Does Nisha, written as an ambitious second-generation
executive who sees herself as a different socio-economic class to Yvette, represent this internal conflict to you?
How does her friendship with Yvette destabilize this opinion she has of herself?
OH MY GOD – you’re so right. Yes, for sure whiteness does atomise and separate communities as it elevates itself as something we’re all supposed to measure against or aspire to. Definitely I think you’re right that Nisha (but also Yvette) would have an internal measuring stick that could only be the blinding colour of white. I have been thinking about whether it’s even possible to escape whiteness? Maybe, if I can be so bold, there are moments in this play that land with a heart-smash when these two women are sharing an intimacy that is the unsaid stuff that only people who aren’t white can share.
So yes, I think Nisha sees herself completely on a different island from Yvette at the start but yet there is a magnetism that draws them together so at some unconscious level I think Nisha knows she and Yvette share a solidarity. This is not to say that everyone who is not white is somewhat seamlessly ‘the same’ or able to be in commonality but for these two, I think they are like mirrors/ciphers/refractions to one another.
But to be a little specific, whilst also trying not to spoil the end (which maybe is obvious anyway), I think Nisha ‘ultimately/eventually’ does destabilise the opinion she has of Yvette and therefore too of herself in the end in seeking solace from Yvette.
Yvette, as a worker who performs largely manual labour within the play, is shown to have her own entrepreneurial ambitions: ambitions that are complicated by her daughter who seeks to publicly disrupt unethical industries and faces legal repercussions.
What was your reasoning for including this additional relationship that highlights the diasporic generational gap in a different way?
Was it inspired by other relationships you’ve experienced or observed
Not directly lifted from real-life but more so in a generalised way where the second-gen and the first-gen for diaspora and migrant people can feel so dramatically demarcated. It’s the classic (stereotypical?) intergenerational parent/child clash that pits generation against generation but I actually think Yvette and her daughter are both disruptors and rebels. So maybe then it becomes not just about culture or generation but interpersonal physics where you attract/repel with people too much like yourself.
A unique element to the play is that the actors, Zainab Hasan and Sarah Lam, perform the entirety of the cast of characters, reminding us of the chameleon-like assimilation that members of the diaspora often unconsciously perform.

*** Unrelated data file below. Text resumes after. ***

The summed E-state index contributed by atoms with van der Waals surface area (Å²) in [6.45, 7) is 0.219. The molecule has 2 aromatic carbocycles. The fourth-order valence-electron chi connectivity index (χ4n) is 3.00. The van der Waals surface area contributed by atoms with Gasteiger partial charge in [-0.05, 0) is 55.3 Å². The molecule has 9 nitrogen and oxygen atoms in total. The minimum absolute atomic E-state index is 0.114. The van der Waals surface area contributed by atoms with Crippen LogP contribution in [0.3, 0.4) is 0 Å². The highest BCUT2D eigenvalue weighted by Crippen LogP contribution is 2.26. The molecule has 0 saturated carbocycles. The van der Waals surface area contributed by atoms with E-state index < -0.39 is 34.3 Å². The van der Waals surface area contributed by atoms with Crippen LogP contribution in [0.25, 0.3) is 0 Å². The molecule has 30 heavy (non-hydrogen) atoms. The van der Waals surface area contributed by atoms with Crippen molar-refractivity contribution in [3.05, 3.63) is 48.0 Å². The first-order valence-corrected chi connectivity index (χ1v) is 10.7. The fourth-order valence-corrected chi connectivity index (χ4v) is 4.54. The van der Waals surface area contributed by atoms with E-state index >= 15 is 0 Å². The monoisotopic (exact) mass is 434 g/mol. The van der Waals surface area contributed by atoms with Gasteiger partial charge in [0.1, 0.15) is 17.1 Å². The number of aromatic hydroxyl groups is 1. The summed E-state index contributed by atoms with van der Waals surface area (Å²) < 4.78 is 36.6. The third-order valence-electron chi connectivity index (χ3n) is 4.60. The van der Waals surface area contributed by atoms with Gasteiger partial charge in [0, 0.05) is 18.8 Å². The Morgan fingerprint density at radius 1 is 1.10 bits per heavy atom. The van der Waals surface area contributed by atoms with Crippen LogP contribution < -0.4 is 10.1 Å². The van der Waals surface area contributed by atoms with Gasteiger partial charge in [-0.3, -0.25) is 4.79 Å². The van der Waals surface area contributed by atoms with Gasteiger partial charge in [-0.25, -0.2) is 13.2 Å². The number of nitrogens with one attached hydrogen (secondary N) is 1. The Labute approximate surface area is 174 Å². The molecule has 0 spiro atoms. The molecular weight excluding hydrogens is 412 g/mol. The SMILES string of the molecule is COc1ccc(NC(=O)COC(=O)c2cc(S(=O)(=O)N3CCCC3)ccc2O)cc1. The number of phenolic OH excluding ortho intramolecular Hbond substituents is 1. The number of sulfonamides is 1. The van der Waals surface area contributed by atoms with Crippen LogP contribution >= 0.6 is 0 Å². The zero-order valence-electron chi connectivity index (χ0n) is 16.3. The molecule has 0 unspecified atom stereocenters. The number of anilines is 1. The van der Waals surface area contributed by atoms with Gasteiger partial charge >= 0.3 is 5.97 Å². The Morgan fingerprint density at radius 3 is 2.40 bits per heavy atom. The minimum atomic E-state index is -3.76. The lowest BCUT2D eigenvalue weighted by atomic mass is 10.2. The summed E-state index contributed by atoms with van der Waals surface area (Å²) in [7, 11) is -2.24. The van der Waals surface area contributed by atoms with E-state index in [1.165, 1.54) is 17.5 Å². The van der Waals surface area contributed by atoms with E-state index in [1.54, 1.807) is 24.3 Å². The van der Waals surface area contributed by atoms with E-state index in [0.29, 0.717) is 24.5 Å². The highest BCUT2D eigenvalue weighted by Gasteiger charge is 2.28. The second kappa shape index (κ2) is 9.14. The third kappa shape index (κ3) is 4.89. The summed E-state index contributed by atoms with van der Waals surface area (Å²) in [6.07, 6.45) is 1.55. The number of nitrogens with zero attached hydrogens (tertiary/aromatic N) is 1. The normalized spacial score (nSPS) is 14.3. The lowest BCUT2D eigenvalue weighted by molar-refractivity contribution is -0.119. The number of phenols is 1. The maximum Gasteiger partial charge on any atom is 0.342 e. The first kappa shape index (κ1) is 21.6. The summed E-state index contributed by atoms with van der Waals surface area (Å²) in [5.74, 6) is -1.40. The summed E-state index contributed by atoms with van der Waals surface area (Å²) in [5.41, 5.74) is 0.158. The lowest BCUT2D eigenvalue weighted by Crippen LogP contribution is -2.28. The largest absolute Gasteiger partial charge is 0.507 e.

Was this something you were thinking about, drawn from your own personal background and experiences?
That is such a great offering that their character-flipping is a metaphor for ‘passing’. I love that so much and I wonder too (having not yet seen the live stream) if the production of the play this time round may have taken that approach. Because I’ve always maintained that the actors being demanded to flip roles was honouring their abilities and range as acting technicians, and that also this meant the stage would be devoid of white bodies.
I agree too that this can be problematised and actually just reinforce a version of assimilation, a rejection of one’s self. I love this and think that both might be available and possible: that the chameleon thing is a comment on the survival instincts to pass and assimilate and, perhaps, also something joyous.
The Golden Fields Rice Company within your play serves as just one example of capitalistic production that subtly dictates the status of people within the labour chain as seen in our main characters Nisha and Yvette.
Can you tell us about the significance of choosing rice as the industrial backdrop to their story?
When I had the idea for the play, one of the early motifs/images was of rice. Not so much an image of a rice grain or a rice field, actually, or even people eating rice. I think I saw it or felt it in my head as this sort of cultural culinary lingua franca that connects so many Asian cultures. But that in a capitalistic society, our daily bread (well, rice) is something commodified and a price is put on it. In my own cultural setting (Hmong) rice means food as well as specifically meaning rice.
Your work frequently deals with hidden systems of labour, especially the labour performed by migrants and outsiders who then form crucial but largely invisible parts of society we all need.
Can you tell us about some of your past projects that have strived to bring the stories of these workers to light?